(recessions, depressions, unemployment, inflation, etc.)
0 Capitalism tends to produce booms and busts (cycles)
0 Capitalism is an inherently undemocratic form of production
Dilemmas of Markets, III
0 Capitalism all these things
0 Externalities (socializing cost; privatizing gain)
0 Inherent contradiction possible between private interests and
community (public) interests
0 Expansion/growth and ecological crisis
0 Instability (recession, depression, unemployment, inflation)
0 Boom and busts (cycles)
0 Undemocratic
0 Capitalism uniquely qualified to promote efficiency and
productivity
0 Politics of power = conflicts about how to reconcile
capitalist production and democratic politics
Making Sense of Capitalism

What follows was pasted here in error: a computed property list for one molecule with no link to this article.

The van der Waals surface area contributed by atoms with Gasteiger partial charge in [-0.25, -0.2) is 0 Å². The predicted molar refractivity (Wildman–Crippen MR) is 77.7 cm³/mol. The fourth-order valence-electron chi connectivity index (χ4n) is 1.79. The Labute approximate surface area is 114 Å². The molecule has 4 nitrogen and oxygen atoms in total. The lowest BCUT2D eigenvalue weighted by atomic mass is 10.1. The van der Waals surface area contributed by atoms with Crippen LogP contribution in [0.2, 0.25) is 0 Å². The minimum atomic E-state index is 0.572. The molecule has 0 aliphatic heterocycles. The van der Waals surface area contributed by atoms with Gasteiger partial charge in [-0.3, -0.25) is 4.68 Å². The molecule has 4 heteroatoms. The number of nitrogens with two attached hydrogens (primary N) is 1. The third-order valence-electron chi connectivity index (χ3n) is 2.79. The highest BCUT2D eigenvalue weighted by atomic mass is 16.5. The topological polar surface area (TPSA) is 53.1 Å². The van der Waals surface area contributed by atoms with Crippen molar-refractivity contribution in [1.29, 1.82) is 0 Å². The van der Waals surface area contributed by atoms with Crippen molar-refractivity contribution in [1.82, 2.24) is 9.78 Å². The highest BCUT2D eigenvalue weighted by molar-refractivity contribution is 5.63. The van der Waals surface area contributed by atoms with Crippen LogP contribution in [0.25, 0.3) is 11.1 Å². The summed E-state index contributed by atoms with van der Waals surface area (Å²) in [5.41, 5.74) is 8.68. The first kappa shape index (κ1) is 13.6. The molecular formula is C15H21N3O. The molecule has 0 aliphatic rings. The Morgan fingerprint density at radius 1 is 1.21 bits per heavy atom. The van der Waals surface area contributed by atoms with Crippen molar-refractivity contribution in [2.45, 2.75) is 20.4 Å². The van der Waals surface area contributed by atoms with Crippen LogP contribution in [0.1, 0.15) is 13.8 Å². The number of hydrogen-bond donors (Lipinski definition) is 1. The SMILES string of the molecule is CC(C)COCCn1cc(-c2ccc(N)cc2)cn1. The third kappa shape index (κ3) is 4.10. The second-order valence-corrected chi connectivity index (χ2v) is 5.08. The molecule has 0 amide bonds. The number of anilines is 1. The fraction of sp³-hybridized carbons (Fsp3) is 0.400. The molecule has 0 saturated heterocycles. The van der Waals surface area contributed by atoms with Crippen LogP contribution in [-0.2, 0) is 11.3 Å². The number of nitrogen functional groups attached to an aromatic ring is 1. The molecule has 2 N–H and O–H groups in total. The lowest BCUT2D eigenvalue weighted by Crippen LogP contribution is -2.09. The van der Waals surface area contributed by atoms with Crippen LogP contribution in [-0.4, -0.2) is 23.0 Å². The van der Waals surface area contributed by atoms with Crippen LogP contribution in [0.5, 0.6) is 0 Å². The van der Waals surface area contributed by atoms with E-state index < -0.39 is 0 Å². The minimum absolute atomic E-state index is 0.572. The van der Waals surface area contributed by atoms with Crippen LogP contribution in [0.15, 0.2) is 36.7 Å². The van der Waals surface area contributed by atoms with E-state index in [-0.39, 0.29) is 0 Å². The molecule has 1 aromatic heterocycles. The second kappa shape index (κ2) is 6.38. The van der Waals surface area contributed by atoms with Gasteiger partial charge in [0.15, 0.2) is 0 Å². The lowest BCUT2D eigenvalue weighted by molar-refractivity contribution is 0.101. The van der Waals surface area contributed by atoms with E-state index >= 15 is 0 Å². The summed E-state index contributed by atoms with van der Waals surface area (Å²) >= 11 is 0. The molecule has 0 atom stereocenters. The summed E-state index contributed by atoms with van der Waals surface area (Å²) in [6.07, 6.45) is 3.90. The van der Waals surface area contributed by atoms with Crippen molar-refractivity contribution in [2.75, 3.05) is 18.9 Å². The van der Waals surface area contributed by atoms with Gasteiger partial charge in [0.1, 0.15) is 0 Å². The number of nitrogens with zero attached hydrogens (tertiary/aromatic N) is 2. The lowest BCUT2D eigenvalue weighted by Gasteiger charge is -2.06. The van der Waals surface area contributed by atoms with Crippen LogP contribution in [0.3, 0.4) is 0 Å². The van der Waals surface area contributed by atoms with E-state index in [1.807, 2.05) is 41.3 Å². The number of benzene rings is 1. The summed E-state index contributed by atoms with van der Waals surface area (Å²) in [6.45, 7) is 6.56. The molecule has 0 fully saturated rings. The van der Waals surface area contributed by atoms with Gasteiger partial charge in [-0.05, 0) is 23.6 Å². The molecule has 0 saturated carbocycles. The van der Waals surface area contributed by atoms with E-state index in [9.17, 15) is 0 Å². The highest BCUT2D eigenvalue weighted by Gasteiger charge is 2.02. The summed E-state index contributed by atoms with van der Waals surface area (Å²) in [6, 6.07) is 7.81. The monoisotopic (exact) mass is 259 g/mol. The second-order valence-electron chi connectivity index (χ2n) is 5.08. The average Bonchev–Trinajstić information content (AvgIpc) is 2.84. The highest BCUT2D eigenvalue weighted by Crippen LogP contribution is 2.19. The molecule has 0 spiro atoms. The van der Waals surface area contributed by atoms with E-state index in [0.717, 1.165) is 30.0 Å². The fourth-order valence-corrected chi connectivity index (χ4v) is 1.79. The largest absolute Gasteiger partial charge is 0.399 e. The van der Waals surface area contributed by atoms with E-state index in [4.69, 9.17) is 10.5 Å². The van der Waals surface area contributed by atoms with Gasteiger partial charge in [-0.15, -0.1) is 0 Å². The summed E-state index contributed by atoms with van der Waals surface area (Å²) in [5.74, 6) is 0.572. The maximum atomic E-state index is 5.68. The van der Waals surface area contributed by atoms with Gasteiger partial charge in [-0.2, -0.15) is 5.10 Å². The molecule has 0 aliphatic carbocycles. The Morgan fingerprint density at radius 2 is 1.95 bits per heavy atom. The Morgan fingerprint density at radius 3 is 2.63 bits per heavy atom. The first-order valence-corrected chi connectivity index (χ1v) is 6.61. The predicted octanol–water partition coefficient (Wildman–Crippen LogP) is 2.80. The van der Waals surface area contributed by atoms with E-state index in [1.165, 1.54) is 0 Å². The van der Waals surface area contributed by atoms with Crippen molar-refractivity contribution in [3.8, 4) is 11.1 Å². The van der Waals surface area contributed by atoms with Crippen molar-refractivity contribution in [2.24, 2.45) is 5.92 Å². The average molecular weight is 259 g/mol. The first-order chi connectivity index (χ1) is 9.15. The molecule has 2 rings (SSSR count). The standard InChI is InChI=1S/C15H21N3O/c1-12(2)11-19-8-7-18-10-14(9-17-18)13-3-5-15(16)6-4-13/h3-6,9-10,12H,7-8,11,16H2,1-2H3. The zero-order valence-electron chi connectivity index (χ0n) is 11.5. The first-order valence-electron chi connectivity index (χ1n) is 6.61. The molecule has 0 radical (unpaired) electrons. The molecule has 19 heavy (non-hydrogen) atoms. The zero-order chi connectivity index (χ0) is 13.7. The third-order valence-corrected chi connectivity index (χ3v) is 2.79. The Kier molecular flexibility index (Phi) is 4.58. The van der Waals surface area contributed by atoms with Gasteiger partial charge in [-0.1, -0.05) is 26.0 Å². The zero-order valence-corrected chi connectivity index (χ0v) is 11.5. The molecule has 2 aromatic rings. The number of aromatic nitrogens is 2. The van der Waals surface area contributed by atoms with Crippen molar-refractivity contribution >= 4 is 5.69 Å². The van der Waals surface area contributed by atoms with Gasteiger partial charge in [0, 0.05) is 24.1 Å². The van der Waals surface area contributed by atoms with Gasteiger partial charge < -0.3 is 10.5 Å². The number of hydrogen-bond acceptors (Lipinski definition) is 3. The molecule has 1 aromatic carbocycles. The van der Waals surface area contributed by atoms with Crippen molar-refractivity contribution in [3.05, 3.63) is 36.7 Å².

0 Key difference in political economies is extent of government regulation of
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markets and provision of social programs
U.S. = markets are more free and less regulated than most other democratic
capitalist countries
Produces greater economic inequalities and imposes harsh social costs
Emergence of corporations with massive amounts of capital and
concentrations of power
Capitalism a form of private government
0 A system that resembles public government
0 Its policies have fundamental impact on people’s lives and their communities
0 Government’s welfare heavily dependent on corporate prosperity
0 Held-hostage by business
0 One of first priorities = to promote business-friendly conditions
0 Corporations not all-powerful
0 Engaged in competition with domestic and foreign producers
0 Must contend with other groups with differing interests
The System of Corporate
Capitalism
0 Suppose a small group controlled vast economic resources and
political power
0 Several thousand Americans – unrepresentative, not
democratically chosen – dominated the economy